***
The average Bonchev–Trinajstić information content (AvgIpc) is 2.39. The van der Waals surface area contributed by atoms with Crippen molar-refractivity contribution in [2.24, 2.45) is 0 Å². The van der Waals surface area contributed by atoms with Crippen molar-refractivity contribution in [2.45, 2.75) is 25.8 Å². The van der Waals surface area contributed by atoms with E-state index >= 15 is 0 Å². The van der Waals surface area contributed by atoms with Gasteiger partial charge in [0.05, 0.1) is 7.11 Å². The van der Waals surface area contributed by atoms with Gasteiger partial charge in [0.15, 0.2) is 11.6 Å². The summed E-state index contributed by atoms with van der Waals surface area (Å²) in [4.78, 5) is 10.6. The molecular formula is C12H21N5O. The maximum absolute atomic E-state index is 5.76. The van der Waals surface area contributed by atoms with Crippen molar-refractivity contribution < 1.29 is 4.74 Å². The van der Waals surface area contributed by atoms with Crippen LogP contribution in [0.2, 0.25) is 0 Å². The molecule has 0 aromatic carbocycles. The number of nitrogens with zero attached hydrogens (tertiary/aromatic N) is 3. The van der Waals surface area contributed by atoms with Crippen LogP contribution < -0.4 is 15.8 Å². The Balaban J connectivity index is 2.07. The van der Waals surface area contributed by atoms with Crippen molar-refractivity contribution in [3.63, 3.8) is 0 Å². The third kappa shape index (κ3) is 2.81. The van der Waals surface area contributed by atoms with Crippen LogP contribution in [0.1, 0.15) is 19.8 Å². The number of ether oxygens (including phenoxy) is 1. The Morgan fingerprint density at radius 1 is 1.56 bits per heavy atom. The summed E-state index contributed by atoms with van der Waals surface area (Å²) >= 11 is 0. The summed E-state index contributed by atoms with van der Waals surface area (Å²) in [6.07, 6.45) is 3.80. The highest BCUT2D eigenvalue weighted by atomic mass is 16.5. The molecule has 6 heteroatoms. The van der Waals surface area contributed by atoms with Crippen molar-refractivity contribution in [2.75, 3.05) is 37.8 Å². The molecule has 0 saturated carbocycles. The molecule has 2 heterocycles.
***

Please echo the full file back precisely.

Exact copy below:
The average Bonchev–Trinajstić information content (AvgIpc) is 2.39. The van der Waals surface area contributed by atoms with Crippen molar-refractivity contribution in [2.24, 2.45) is 0 Å². The van der Waals surface area contributed by atoms with Crippen molar-refractivity contribution in [2.45, 2.75) is 25.8 Å². The van der Waals surface area contributed by atoms with E-state index >= 15 is 0 Å². The van der Waals surface area contributed by atoms with Gasteiger partial charge in [0.05, 0.1) is 7.11 Å². The van der Waals surface area contributed by atoms with Gasteiger partial charge in [0.15, 0.2) is 11.6 Å². The summed E-state index contributed by atoms with van der Waals surface area (Å²) in [4.78, 5) is 10.6. The molecular formula is C12H21N5O. The maximum absolute atomic E-state index is 5.76. The van der Waals surface area contributed by atoms with Crippen molar-refractivity contribution < 1.29 is 4.74 Å². The van der Waals surface area contributed by atoms with Crippen LogP contribution in [0.2, 0.25) is 0 Å². The molecule has 0 aromatic carbocycles. The number of nitrogens with zero attached hydrogens (tertiary/aromatic N) is 3. The van der Waals surface area contributed by atoms with Crippen LogP contribution < -0.4 is 15.8 Å². The Balaban J connectivity index is 2.07. The van der Waals surface area contributed by atoms with Crippen molar-refractivity contribution in [3.63, 3.8) is 0 Å². The third kappa shape index (κ3) is 2.81. The van der Waals surface area contributed by atoms with Crippen LogP contribution in [0.1, 0.15) is 19.8 Å². The number of ether oxygens (including phenoxy) is 1. The Morgan fingerprint density at radius 1 is 1.56 bits per heavy atom. The summed E-state index contributed by atoms with van der Waals surface area (Å²) >= 11 is 0. The summed E-state index contributed by atoms with van der Waals surface area (Å²) in [6.07, 6.45) is 3.80. The highest BCUT2D eigenvalue weighted by atomic mass is 16.5. The molecule has 6 heteroatoms. The van der Waals surface area contributed by atoms with Crippen molar-refractivity contribution in [2.75, 3.05) is 37.8 Å². The molecule has 0 saturated carbocycles. The molecule has 2 heterocycles.